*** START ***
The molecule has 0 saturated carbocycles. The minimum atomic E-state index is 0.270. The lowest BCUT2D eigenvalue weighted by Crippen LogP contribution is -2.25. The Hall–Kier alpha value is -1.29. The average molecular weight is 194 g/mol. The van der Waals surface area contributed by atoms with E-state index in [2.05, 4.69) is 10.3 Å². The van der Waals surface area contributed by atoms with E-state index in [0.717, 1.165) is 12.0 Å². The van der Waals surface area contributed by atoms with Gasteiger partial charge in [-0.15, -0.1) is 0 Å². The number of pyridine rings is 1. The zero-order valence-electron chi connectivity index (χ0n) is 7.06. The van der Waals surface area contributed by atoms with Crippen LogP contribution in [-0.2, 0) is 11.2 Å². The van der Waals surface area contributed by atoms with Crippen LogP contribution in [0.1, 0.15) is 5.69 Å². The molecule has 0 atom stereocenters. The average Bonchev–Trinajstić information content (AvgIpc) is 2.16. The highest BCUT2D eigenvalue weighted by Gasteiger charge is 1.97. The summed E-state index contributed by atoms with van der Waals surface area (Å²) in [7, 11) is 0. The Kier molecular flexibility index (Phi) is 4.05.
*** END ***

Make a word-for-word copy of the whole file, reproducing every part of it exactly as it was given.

The molecule has 0 saturated carbocycles. The minimum atomic E-state index is 0.270. The lowest BCUT2D eigenvalue weighted by Crippen LogP contribution is -2.25. The Hall–Kier alpha value is -1.29. The average molecular weight is 194 g/mol. The van der Waals surface area contributed by atoms with E-state index in [2.05, 4.69) is 10.3 Å². The van der Waals surface area contributed by atoms with E-state index in [0.717, 1.165) is 12.0 Å². The van der Waals surface area contributed by atoms with Gasteiger partial charge in [-0.15, -0.1) is 0 Å². The number of pyridine rings is 1. The zero-order valence-electron chi connectivity index (χ0n) is 7.06. The van der Waals surface area contributed by atoms with Crippen LogP contribution in [-0.2, 0) is 11.2 Å². The van der Waals surface area contributed by atoms with Crippen LogP contribution in [0.1, 0.15) is 5.69 Å². The molecule has 0 atom stereocenters. The average Bonchev–Trinajstić information content (AvgIpc) is 2.16. The highest BCUT2D eigenvalue weighted by Gasteiger charge is 1.97. The summed E-state index contributed by atoms with van der Waals surface area (Å²) in [7, 11) is 0. The Kier molecular flexibility index (Phi) is 4.05.